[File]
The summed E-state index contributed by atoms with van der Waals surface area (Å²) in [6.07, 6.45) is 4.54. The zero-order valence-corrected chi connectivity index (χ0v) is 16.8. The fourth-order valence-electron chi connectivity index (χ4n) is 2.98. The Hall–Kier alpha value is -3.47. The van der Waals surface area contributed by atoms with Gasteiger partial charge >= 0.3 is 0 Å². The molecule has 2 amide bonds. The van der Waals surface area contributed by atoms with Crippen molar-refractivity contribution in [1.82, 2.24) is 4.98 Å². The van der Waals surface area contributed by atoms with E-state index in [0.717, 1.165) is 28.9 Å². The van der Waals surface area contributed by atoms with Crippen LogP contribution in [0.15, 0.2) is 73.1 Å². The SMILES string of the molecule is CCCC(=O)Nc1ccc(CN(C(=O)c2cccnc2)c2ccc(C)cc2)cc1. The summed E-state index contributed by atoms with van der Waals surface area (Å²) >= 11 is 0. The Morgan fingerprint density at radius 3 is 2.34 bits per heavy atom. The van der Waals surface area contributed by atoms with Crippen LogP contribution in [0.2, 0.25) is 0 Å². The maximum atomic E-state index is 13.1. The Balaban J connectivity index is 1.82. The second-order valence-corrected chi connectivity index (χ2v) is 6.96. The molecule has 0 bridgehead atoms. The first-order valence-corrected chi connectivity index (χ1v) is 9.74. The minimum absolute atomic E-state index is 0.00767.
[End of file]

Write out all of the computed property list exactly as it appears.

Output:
The summed E-state index contributed by atoms with van der Waals surface area (Å²) in [6.07, 6.45) is 4.54. The zero-order valence-corrected chi connectivity index (χ0v) is 16.8. The fourth-order valence-electron chi connectivity index (χ4n) is 2.98. The Hall–Kier alpha value is -3.47. The van der Waals surface area contributed by atoms with Gasteiger partial charge >= 0.3 is 0 Å². The molecule has 2 amide bonds. The van der Waals surface area contributed by atoms with Crippen molar-refractivity contribution in [1.82, 2.24) is 4.98 Å². The van der Waals surface area contributed by atoms with E-state index in [0.717, 1.165) is 28.9 Å². The van der Waals surface area contributed by atoms with Crippen LogP contribution in [0.15, 0.2) is 73.1 Å². The SMILES string of the molecule is CCCC(=O)Nc1ccc(CN(C(=O)c2cccnc2)c2ccc(C)cc2)cc1. The summed E-state index contributed by atoms with van der Waals surface area (Å²) >= 11 is 0. The Morgan fingerprint density at radius 3 is 2.34 bits per heavy atom. The van der Waals surface area contributed by atoms with Crippen LogP contribution in [0.2, 0.25) is 0 Å². The maximum atomic E-state index is 13.1. The Balaban J connectivity index is 1.82. The second-order valence-corrected chi connectivity index (χ2v) is 6.96. The molecule has 0 bridgehead atoms. The first-order valence-corrected chi connectivity index (χ1v) is 9.74. The minimum absolute atomic E-state index is 0.00767.